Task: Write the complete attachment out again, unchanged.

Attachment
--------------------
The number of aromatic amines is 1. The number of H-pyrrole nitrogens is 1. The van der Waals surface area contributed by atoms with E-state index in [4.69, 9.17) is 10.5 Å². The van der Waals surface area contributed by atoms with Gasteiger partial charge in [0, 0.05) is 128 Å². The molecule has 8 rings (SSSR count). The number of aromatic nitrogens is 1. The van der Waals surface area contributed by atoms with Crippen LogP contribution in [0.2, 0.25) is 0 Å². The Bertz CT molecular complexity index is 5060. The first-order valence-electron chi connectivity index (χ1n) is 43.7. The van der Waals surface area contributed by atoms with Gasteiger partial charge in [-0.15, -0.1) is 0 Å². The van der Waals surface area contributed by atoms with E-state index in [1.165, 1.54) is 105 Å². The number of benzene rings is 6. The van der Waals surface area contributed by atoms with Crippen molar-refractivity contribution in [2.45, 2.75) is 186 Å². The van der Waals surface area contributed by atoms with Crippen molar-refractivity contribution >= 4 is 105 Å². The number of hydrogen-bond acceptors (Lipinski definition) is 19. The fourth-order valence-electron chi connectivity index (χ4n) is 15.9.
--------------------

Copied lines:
The number of aromatic amines is 1. The number of H-pyrrole nitrogens is 1. The van der Waals surface area contributed by atoms with E-state index in [4.69, 9.17) is 10.5 Å². The van der Waals surface area contributed by atoms with Gasteiger partial charge in [0, 0.05) is 128 Å². The molecule has 8 rings (SSSR count). The number of aromatic nitrogens is 1. The van der Waals surface area contributed by atoms with Crippen LogP contribution in [0.2, 0.25) is 0 Å². The Bertz CT molecular complexity index is 5060. The first-order valence-electron chi connectivity index (χ1n) is 43.7. The van der Waals surface area contributed by atoms with Gasteiger partial charge in [-0.15, -0.1) is 0 Å². The van der Waals surface area contributed by atoms with E-state index in [1.165, 1.54) is 105 Å². The number of benzene rings is 6. The van der Waals surface area contributed by atoms with Crippen molar-refractivity contribution in [2.45, 2.75) is 186 Å². The van der Waals surface area contributed by atoms with Crippen molar-refractivity contribution >= 4 is 105 Å². The number of hydrogen-bond acceptors (Lipinski definition) is 19. The fourth-order valence-electron chi connectivity index (χ4n) is 15.9.